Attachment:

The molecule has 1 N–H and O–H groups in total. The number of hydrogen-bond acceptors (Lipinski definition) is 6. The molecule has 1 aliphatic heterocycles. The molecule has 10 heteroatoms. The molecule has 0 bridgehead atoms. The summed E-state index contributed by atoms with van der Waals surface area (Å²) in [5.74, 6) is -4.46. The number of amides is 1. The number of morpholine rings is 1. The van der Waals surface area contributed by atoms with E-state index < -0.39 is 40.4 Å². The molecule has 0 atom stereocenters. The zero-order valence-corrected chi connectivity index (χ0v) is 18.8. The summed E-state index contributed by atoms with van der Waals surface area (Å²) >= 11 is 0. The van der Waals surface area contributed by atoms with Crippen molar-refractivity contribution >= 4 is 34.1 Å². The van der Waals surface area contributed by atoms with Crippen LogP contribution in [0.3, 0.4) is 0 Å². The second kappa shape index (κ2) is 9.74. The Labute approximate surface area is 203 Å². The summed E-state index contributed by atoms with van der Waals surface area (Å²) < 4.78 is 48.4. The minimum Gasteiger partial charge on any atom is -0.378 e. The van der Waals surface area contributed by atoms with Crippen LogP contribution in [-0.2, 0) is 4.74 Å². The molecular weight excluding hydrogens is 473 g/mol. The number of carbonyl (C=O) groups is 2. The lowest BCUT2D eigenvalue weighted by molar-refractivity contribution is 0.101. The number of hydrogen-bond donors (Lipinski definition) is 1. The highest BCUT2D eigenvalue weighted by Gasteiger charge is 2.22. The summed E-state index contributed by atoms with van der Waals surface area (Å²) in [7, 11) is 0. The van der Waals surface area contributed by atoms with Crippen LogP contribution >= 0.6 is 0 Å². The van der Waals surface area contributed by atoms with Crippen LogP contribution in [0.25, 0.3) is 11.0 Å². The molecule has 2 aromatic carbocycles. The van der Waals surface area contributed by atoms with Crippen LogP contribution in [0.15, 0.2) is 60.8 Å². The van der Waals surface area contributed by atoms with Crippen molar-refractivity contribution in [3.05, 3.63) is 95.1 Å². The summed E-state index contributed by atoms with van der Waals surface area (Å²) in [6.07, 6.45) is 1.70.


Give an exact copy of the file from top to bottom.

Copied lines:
The molecule has 1 N–H and O–H groups in total. The number of hydrogen-bond acceptors (Lipinski definition) is 6. The molecule has 1 aliphatic heterocycles. The molecule has 10 heteroatoms. The molecule has 0 bridgehead atoms. The summed E-state index contributed by atoms with van der Waals surface area (Å²) in [5.74, 6) is -4.46. The number of amides is 1. The number of morpholine rings is 1. The van der Waals surface area contributed by atoms with E-state index < -0.39 is 40.4 Å². The molecule has 0 atom stereocenters. The zero-order valence-corrected chi connectivity index (χ0v) is 18.8. The summed E-state index contributed by atoms with van der Waals surface area (Å²) >= 11 is 0. The van der Waals surface area contributed by atoms with Crippen molar-refractivity contribution >= 4 is 34.1 Å². The van der Waals surface area contributed by atoms with Crippen LogP contribution in [0.3, 0.4) is 0 Å². The second kappa shape index (κ2) is 9.74. The Labute approximate surface area is 203 Å². The summed E-state index contributed by atoms with van der Waals surface area (Å²) < 4.78 is 48.4. The minimum Gasteiger partial charge on any atom is -0.378 e. The van der Waals surface area contributed by atoms with Crippen LogP contribution in [-0.2, 0) is 4.74 Å². The molecular weight excluding hydrogens is 473 g/mol. The number of carbonyl (C=O) groups is 2. The lowest BCUT2D eigenvalue weighted by molar-refractivity contribution is 0.101. The number of hydrogen-bond donors (Lipinski definition) is 1. The highest BCUT2D eigenvalue weighted by Gasteiger charge is 2.22. The summed E-state index contributed by atoms with van der Waals surface area (Å²) in [7, 11) is 0. The van der Waals surface area contributed by atoms with Crippen LogP contribution >= 0.6 is 0 Å². The van der Waals surface area contributed by atoms with Crippen LogP contribution in [0.25, 0.3) is 11.0 Å². The molecule has 2 aromatic carbocycles. The van der Waals surface area contributed by atoms with Crippen LogP contribution in [0.15, 0.2) is 60.8 Å². The van der Waals surface area contributed by atoms with Crippen molar-refractivity contribution in [3.05, 3.63) is 95.1 Å². The summed E-state index contributed by atoms with van der Waals surface area (Å²) in [6.07, 6.45) is 1.70.